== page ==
The interest in soon to be former state Sen. Lou DeLuca has flagged, especially among news reporters, at exactly that point at which it should be most intense.
DeLuca announced that he was resigning last Wednesday, made a very pretty speech in which he once again admitted wrongdoing, and was as quickly forgotten as yesterday’s hasty pudding. Everyone went back to sleep, hardly noticing that nothing of any note, other than DeLuca’s resignation, had been settled.
Predictable people said predictable things.
Republican Sen. John Kissel said “It put an unfortunate chapter behind us.”
Sen. Andrea Stillman, a Democrat, offered that the conclusion would have been the same had the legislative committee investigating DeLuca completed its work.
Sen. Majority Leader Martin Looney, a Democrat, breathed a sign of relief. “Obviously,” he said, “the Committee will be concluding its work today.”
But of course. It was never the work of the committee to devise and implement procedural rules to prevent future legislators from declining to report that they had been bribed by FBI agents pretending to be associates of “trash magnates’ who were under investigation by the FBI. If the DeLuca affair had continued to its “predictable” end, the special legislative committee, having been forced to expel DeLuca, also would have been obliged to report to the senate as a whole their recommendations for preventing such actions in the future.
Sen. Edith Prague, one of the moral wide-awakes in the legislature, said that DeLuca’s “behavior and his willingness to use the power of his seat to help a man whom he knew was on the fringes of criminal behavior … is outrageous. You know, we have ethics in the chamber. We have a code of dignity and integrity.”
Some time ago, the code of dignity and integrity of the legislature was somewhat compromised by Prague and her dog, who left some droppings on the floor of the Legislative Office Building. Prague insisted that a guide dog had done the damage, even though she should have known that guide dogs do their duty on the command of their owners, always out of doors. Prague’s tale did not hold up against a security video film showing that it was Prague’s dog that was the culprit, a small matter surely, but one that did not enhance the dignity of the legislature. It was Sen. DeLuca who disclosed the film to reporters.
Senate President Pro Tem Donald E. Williams was full of assurances. DeLuca, he said, assuredly would have become the first state senator to be expelled from the chamber for having conspired with James Galante, the trash magnate, to threaten Mark Colella, now the husband of his grand daughter, whom DeLuca had supposed was abusing her.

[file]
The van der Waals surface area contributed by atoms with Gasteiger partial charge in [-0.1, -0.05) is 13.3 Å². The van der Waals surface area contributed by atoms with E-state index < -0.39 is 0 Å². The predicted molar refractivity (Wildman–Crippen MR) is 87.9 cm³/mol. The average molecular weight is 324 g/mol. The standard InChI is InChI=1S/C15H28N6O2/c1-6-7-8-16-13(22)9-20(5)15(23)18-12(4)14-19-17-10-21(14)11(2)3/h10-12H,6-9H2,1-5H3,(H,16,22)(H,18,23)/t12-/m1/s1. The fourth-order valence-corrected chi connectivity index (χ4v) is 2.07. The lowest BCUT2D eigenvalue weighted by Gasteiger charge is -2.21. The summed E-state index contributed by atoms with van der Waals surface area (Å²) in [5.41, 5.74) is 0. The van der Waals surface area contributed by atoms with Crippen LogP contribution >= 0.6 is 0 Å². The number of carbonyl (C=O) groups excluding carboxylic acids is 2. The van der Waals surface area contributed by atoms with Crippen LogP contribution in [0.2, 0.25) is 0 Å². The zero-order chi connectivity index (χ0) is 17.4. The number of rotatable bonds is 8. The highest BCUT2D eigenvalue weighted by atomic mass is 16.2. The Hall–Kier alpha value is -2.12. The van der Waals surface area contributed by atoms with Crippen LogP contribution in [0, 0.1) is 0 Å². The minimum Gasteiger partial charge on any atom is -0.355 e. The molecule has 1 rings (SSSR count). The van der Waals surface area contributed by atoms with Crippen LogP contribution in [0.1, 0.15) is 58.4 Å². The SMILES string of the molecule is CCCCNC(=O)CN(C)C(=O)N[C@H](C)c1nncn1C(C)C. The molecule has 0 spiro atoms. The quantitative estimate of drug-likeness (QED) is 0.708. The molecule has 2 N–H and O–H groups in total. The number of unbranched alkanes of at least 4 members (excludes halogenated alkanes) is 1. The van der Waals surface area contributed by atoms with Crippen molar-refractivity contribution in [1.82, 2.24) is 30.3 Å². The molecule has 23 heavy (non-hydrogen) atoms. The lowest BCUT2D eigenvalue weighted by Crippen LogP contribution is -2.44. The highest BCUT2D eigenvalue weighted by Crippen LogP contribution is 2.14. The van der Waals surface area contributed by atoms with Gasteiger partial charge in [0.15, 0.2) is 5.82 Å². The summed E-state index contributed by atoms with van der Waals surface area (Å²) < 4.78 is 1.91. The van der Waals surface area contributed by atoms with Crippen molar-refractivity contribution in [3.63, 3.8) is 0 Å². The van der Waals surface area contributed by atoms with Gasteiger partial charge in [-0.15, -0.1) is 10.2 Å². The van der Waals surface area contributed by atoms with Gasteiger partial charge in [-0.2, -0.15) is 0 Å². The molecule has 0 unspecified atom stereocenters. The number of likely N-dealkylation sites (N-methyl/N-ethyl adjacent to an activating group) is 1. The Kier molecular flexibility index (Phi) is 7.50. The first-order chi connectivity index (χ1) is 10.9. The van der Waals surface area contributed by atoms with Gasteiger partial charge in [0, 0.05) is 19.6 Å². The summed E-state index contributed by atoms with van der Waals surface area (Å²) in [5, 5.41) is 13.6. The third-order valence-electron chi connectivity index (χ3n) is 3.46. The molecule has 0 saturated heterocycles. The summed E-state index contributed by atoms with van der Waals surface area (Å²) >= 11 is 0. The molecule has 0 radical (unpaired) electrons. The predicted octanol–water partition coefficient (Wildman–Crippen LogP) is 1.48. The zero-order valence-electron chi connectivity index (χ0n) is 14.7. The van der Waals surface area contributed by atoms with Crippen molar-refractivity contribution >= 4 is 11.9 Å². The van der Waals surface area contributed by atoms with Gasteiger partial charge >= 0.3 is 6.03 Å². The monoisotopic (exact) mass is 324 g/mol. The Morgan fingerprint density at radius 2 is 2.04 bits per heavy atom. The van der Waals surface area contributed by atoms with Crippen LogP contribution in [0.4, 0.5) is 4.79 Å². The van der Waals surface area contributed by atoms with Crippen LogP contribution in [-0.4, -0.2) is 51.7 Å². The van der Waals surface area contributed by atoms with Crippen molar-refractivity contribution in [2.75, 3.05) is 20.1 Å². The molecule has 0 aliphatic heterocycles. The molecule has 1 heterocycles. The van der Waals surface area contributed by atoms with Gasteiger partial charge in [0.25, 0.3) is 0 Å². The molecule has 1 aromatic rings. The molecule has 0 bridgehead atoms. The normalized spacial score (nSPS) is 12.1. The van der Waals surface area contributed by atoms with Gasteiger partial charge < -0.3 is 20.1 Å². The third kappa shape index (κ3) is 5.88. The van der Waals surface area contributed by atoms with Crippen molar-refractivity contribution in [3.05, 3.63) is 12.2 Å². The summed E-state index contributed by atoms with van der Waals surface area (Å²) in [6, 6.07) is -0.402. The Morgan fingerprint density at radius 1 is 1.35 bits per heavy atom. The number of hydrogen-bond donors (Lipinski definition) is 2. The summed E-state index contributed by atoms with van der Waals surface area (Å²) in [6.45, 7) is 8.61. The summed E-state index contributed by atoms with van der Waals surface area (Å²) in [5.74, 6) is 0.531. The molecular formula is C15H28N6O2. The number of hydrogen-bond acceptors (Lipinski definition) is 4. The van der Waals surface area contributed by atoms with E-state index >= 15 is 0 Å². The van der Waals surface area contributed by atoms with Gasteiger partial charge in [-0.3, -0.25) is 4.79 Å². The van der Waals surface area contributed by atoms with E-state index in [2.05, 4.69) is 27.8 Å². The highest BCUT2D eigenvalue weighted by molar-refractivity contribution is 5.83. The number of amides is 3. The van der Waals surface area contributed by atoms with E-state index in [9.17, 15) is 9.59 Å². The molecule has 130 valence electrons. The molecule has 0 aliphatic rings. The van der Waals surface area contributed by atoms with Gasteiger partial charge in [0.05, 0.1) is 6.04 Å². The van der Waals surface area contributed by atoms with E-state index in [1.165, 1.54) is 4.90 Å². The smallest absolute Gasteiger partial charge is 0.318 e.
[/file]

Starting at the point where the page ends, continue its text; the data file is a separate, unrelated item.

In leaving the senate, DeLuca said, “There’s a time and place for all good things to end. We’ve fought the good fight. Been true to our principles.”
Whatever principles DeLuca had been true to were lost in this shabby affair.
It has come time now for DeLuca’s comrades in the legislature to do the right thing. And the right thing would be to devise a rule that would rid the legislature of anyone who declined to report a bribe they had been offered.
DeLuca’s failure to report a bribe is the one undoubted action that should have precipitated a process of expulsion from the chamber. Everything else in this sad affair is subject to doubt. It may be doubted that DeLuca’s grand daughter was abused or not. The “help” DeLuca offered to Galante, DeLuca has said, was the kind of help any legislator might have offered to any constituent, doubtful as DeLuca’s claim may be. Among other doubtful claims, DeLuca has said he did not know the extent to which Galante was involved in organized crime. He also claimed that when he agreed to the “visit” Galante would arrange with Collela, he did not know the visit would entail violence.
All these claims and counterclaims are doubtful; indeed, all of them have been doubted in multiple news stories. The one undoubted assertion in all this smog of doubt is that DeLuca was offered a bribe, which he failed to report. This alone should be reason for expulsion. Had a rule requiring expulsion from office for failure to report a bribe been in place a decade ago, the process for expulsion for both state senators Ernie Newton and DeLuca could have begun at the first report that an unreported bribe was offered.
A rule of the legislature requiring expulsion for failing to report a bribe--any bribe--would affect behavior in the legislature in a positive way.
Speaking of a uniform code of ethics in the House and Senate, Sen. Edward Meyer, noting that lawmakers had for four years in a row refused to examine proposals to deprive state officials convicted of corruption of their pensions, was not sanguine. “I think that the General Assembly has trouble dealing with ethical issues,” Meyer said, “and would prefer not to deal with them and hope they go away.”